Beds for poor not utilised in pvt hospitals

Beds for poor not utilised in pvt hospitals

 Even though patients find it difficult to find beds in government hospitals due to overcrowding, several beds reserved for the poor are not being utilised in private hospitals.

Patients belonging to the economically weaker section (EWS) can claim free treatment at 43 identified private hospitals in the city.

These hospitals have 10 per cent quota for indoor patient department and 25 per cent quota for outdoor patient department. 

However, the real-time data on Sunday evening showed several such beds were left unoccupied in these private hospitals.

In some hospitals, the number of vacant beds ranged between 11-33. “Several patients are denied treatment by these hospitals which claim there are no free beds. I have received several cases in which the patients have been admitted, but the hospital has denied free medicines or diagnostic services,” said Ashok Agarwal, Member, EWS Monitoring Committee.

However, poor utilisation of such beds is also because the government hospitals fail to effectively monitor the situation.

While patients can avail the service on their own too, the services are better utilised when government hospitals divert patient load taking the coordination upon themselves.

“The hospitals are faring better than before,” said Dr R N Das, a senior official of the Directorate of Health Services (DHS).

The health department had earlier appointed patient welfare officers (PWOs) to encourage full utilisation of the beds reserved for the poor in private hospitals. It was, however, a pilot project.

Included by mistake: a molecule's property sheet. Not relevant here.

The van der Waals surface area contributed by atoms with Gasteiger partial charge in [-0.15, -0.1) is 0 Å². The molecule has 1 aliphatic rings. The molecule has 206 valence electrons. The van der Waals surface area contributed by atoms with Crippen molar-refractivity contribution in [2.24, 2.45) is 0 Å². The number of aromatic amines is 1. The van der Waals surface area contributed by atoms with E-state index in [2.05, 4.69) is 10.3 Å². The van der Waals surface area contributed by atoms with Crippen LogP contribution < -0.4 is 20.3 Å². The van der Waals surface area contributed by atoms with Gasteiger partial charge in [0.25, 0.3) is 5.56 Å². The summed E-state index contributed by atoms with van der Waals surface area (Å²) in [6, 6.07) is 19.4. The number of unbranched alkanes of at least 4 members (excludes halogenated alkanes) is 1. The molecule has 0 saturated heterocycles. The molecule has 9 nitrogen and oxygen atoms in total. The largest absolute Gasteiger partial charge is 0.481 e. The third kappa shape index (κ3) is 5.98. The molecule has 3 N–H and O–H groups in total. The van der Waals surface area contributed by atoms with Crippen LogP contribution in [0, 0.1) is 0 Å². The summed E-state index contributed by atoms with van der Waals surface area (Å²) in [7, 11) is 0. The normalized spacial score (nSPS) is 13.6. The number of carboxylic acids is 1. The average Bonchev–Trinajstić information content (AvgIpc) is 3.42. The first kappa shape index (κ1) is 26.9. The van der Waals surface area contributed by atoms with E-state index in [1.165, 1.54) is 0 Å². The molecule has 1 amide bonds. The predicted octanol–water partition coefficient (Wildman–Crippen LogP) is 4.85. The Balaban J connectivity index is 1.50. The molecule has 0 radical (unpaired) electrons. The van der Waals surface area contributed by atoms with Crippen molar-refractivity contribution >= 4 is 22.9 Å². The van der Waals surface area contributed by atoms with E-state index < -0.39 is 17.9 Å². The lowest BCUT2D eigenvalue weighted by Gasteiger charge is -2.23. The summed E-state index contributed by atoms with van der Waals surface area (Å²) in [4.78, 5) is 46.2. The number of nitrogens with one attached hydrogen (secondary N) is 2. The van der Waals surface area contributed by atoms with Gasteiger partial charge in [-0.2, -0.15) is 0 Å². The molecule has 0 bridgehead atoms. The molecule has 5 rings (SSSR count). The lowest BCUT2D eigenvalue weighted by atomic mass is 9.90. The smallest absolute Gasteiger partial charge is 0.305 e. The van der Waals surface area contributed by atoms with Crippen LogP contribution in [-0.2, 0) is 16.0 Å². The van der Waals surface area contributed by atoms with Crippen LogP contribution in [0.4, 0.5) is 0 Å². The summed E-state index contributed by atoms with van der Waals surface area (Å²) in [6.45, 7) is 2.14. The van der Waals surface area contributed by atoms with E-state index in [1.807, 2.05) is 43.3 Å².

Data on beds

According to the real-time data on Sunday at 7.15 pm, Batra Hospital had 33 beds vacant,  Dharamshila Hospital had 17 vacant beds, Shanti Mukund had 11 beds lying unoccupied, B L Kapoor Memorial Hospital had 40 such beds, Bensups had 11 beds and Max Balaji 24 beds under the quota lying vacant, among other hospitals.

Another contention of the private hospitals has been the government hospitals do not refer enough patients for the utilisation of services.

“Some of these hospitals like Batra, Bensups, Shanti Mukund, B L Kapoor Memorial, Dharamshila are regular defaulters,” said Agarwal.

According to a senior health official, Shanti Mukund was issued a showcause notice by the Delhi Development Authority (DDA) for turning away poor patients.

Only the land allotment agency can take the final call on cancelling the lease deed or issuing a show cause notice to the private hospital if it is not treating patients belonging to the economically weaker section category.
DH News Service